Cold chain is a three-fold concept, involving certain aspects that can be co-related to science, technology, and process development. In terms of science, cold chain industry requires the understanding of chemical and biological processes associated with the product. This technology usually relies on physical methods to ensure desirable temperature conditions for perishable products throughout the supply chain. Further, the cold chain storage process involves the cold chain storage, cold chain transportation, and monitoring temperature controlled packaging products.
In the absence of suitable temperature controlled packaging solutions, the products packaged, such as vaccines, biologics, cell and gene therapies might get exposed to extreme ambient temperatures. Therefore, the pharmaceutical, biotech, food and chemical industries usually rely on cold chain packaging for the transportation of their products. Temperature controlled packaging system is a complex process and hence is designed in order to ensure ideal temperature (cold and frozen) for such temperature-sensitive products. Additionally, these temperature controlled packaging systems offer several other benefits for pharmaceutical, food and agricultural products, such as, reduction in loss accounting for damaged products and maintenance of the product quality.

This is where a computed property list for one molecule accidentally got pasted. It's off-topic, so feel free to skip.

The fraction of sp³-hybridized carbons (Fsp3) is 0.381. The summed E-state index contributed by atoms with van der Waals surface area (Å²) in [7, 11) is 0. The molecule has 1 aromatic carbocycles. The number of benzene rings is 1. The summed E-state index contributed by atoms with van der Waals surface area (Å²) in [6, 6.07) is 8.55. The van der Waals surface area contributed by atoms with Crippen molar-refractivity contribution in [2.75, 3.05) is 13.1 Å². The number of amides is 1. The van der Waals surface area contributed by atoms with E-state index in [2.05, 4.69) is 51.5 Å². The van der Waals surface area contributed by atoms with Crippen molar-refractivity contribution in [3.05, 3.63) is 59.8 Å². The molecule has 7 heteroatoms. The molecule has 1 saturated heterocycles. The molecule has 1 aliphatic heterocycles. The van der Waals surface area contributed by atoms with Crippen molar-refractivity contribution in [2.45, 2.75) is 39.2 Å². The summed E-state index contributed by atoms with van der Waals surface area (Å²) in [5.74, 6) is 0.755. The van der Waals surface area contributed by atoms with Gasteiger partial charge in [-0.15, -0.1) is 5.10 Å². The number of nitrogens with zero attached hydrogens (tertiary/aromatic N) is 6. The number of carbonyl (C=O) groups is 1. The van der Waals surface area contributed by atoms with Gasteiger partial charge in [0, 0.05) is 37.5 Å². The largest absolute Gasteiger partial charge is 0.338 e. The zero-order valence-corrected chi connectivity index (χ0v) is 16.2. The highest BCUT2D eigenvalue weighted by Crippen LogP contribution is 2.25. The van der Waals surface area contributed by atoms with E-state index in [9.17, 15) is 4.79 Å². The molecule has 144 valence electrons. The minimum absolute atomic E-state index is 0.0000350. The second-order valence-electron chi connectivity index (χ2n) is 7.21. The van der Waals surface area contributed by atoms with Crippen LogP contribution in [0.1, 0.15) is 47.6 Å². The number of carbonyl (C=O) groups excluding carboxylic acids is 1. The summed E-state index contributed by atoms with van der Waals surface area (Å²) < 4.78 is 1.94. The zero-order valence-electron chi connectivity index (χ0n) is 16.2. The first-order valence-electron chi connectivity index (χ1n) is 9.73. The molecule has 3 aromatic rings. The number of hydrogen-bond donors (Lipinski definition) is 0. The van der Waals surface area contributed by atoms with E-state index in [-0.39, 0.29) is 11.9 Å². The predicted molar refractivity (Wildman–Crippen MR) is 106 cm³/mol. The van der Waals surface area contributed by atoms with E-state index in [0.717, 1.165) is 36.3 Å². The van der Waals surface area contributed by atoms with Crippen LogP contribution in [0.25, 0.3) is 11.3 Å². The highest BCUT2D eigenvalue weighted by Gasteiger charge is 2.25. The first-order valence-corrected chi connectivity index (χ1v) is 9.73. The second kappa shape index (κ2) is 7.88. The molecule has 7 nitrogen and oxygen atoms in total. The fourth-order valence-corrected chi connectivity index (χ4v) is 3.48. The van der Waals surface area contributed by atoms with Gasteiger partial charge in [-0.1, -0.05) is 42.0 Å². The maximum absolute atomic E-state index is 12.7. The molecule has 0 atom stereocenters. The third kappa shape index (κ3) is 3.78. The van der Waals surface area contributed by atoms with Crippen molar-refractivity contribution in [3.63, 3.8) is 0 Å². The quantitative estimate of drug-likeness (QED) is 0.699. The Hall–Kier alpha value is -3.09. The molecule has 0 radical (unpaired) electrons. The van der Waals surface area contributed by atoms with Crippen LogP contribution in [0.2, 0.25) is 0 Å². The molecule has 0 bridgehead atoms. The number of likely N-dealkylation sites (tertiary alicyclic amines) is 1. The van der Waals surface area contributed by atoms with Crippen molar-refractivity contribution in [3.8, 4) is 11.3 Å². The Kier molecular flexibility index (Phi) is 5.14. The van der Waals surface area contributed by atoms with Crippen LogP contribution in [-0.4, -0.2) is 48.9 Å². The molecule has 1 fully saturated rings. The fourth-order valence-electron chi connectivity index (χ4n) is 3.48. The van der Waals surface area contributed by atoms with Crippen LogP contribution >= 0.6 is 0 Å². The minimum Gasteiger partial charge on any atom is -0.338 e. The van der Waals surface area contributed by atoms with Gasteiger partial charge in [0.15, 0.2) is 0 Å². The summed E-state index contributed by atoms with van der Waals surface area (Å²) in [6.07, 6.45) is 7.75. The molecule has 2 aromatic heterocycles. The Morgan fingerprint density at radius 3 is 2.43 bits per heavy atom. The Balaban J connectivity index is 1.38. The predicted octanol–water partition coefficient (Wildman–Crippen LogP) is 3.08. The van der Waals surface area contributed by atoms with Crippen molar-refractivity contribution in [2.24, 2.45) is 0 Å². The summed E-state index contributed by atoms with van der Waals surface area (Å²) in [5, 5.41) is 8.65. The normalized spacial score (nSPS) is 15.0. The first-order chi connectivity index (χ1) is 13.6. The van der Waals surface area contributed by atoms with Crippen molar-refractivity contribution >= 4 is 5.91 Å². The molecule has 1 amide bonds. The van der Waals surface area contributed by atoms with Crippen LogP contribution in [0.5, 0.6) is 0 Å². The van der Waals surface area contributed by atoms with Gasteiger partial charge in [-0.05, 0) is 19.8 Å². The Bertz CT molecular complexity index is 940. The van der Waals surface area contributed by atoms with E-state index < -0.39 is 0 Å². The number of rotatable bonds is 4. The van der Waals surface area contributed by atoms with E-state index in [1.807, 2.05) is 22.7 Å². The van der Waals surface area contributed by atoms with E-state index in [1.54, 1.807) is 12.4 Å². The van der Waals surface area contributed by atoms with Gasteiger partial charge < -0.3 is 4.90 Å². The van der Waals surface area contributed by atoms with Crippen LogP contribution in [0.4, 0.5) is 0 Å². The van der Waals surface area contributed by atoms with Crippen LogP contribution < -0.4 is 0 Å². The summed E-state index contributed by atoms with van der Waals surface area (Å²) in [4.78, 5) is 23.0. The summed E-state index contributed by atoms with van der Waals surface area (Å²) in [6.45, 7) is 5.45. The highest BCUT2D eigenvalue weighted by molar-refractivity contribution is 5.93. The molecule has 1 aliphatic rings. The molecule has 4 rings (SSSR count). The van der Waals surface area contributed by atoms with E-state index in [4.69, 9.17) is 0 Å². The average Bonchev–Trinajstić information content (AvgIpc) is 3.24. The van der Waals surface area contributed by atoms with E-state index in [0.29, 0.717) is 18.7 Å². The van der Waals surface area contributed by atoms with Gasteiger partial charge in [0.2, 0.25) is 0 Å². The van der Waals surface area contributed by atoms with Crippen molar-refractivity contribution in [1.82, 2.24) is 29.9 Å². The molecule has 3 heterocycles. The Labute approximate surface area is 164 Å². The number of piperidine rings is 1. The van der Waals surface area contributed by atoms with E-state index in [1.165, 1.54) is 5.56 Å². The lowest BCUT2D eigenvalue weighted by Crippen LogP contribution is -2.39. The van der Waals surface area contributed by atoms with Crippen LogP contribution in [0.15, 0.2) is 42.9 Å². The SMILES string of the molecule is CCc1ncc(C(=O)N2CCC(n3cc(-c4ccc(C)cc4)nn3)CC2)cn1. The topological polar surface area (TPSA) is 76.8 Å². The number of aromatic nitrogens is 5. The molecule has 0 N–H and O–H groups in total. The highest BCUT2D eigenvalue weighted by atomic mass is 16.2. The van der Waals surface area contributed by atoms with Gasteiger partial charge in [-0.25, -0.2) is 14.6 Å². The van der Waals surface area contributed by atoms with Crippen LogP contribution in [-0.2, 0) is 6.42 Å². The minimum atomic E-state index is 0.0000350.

Further, it is worth highlighting that these solutions are extensively being used for the distribution of seafood, healthcare products, pharmaceutical products, and meat due to their temperature sensitivity.
Historical Timeline of Cold Chain
The food and pharma cold chain industries are impacted in practically every way by the goal to maintain quality of temperature controlled packaging products at desired (low) temperatures. Therefore, the cold chain industry was introduced as an emerging solution. An uninterrupted cold chain industry, however, was unheard for thousands of years.
A major requirement of cold chain industry is to have a network of refrigerated production, cold chain storage, and distribution activities, together with related equipment and logistics. The concept of temperature controlled packaging initiated in 1817 in England, when the first commercial cardboard box was developed. Further advancements in this domain were observed in the late 1800’s, with the introduction of temperature controlled packaging equipment such as the vacuum flask which minimizes heat transfer and hence, controls temperature. Thereafter, during mid-20th century, the cold chain industry witnessed a major breakthrough in the pharmaceutical and medical sector owing to the need to transport temperature controlled packaging.
Further, considering the rising demand for cold chain storage, specialized freight forwarders have demonstrated active engagement in this domain, leading to significant improvements in the supply chain for such products.
Subsequently, the 21st century witnessed major advancements in this domain. Specifically, in the last five years, the implementation of real-time monitoring has largely impacted the adoption of traditional methodologies in cold chain industry. It is worth highlighting, in 2021, TempAid, a cold chain industry offering temperature controlled packaging products, announced the introduction of the first biodegradable shipping container.
Cold Chain Solutions for Pharmaceutical Industry